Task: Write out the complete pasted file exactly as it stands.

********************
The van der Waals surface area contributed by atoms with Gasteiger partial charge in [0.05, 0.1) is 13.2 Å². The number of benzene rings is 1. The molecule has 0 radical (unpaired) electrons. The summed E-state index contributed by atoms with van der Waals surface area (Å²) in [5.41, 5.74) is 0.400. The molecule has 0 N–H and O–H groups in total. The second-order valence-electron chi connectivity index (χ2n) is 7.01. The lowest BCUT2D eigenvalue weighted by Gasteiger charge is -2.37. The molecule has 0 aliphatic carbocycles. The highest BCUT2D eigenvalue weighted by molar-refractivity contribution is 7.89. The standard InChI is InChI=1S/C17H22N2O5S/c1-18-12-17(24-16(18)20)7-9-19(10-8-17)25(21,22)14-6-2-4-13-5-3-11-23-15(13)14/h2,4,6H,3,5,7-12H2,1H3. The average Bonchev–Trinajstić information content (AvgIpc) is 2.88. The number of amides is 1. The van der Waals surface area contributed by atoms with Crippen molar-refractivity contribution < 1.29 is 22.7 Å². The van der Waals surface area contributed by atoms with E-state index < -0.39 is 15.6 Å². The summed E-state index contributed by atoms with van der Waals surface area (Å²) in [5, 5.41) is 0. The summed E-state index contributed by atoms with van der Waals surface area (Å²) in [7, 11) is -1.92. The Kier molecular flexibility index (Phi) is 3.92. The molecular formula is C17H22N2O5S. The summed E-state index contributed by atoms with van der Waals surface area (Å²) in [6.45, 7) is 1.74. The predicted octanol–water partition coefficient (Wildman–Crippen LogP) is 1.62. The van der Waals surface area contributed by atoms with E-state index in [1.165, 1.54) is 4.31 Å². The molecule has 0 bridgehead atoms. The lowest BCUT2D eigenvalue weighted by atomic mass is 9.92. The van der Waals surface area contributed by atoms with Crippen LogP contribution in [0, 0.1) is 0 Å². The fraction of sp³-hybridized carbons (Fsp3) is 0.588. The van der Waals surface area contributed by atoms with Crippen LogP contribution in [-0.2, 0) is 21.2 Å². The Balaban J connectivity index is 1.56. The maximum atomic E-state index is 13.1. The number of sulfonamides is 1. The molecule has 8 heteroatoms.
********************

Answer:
The van der Waals surface area contributed by atoms with Gasteiger partial charge in [0.05, 0.1) is 13.2 Å². The number of benzene rings is 1. The molecule has 0 radical (unpaired) electrons. The summed E-state index contributed by atoms with van der Waals surface area (Å²) in [5.41, 5.74) is 0.400. The molecule has 0 N–H and O–H groups in total. The second-order valence-electron chi connectivity index (χ2n) is 7.01. The lowest BCUT2D eigenvalue weighted by Gasteiger charge is -2.37. The molecule has 0 aliphatic carbocycles. The highest BCUT2D eigenvalue weighted by molar-refractivity contribution is 7.89. The standard InChI is InChI=1S/C17H22N2O5S/c1-18-12-17(24-16(18)20)7-9-19(10-8-17)25(21,22)14-6-2-4-13-5-3-11-23-15(13)14/h2,4,6H,3,5,7-12H2,1H3. The average Bonchev–Trinajstić information content (AvgIpc) is 2.88. The number of amides is 1. The van der Waals surface area contributed by atoms with Crippen molar-refractivity contribution < 1.29 is 22.7 Å². The van der Waals surface area contributed by atoms with E-state index < -0.39 is 15.6 Å². The summed E-state index contributed by atoms with van der Waals surface area (Å²) in [5, 5.41) is 0. The summed E-state index contributed by atoms with van der Waals surface area (Å²) in [7, 11) is -1.92. The Kier molecular flexibility index (Phi) is 3.92. The molecular formula is C17H22N2O5S. The summed E-state index contributed by atoms with van der Waals surface area (Å²) in [6.45, 7) is 1.74. The predicted octanol–water partition coefficient (Wildman–Crippen LogP) is 1.62. The van der Waals surface area contributed by atoms with E-state index in [1.165, 1.54) is 4.31 Å². The molecule has 0 bridgehead atoms. The lowest BCUT2D eigenvalue weighted by atomic mass is 9.92. The van der Waals surface area contributed by atoms with Crippen LogP contribution in [0, 0.1) is 0 Å². The fraction of sp³-hybridized carbons (Fsp3) is 0.588. The van der Waals surface area contributed by atoms with Crippen LogP contribution in [-0.2, 0) is 21.2 Å². The Balaban J connectivity index is 1.56. The maximum atomic E-state index is 13.1. The number of sulfonamides is 1. The molecule has 8 heteroatoms.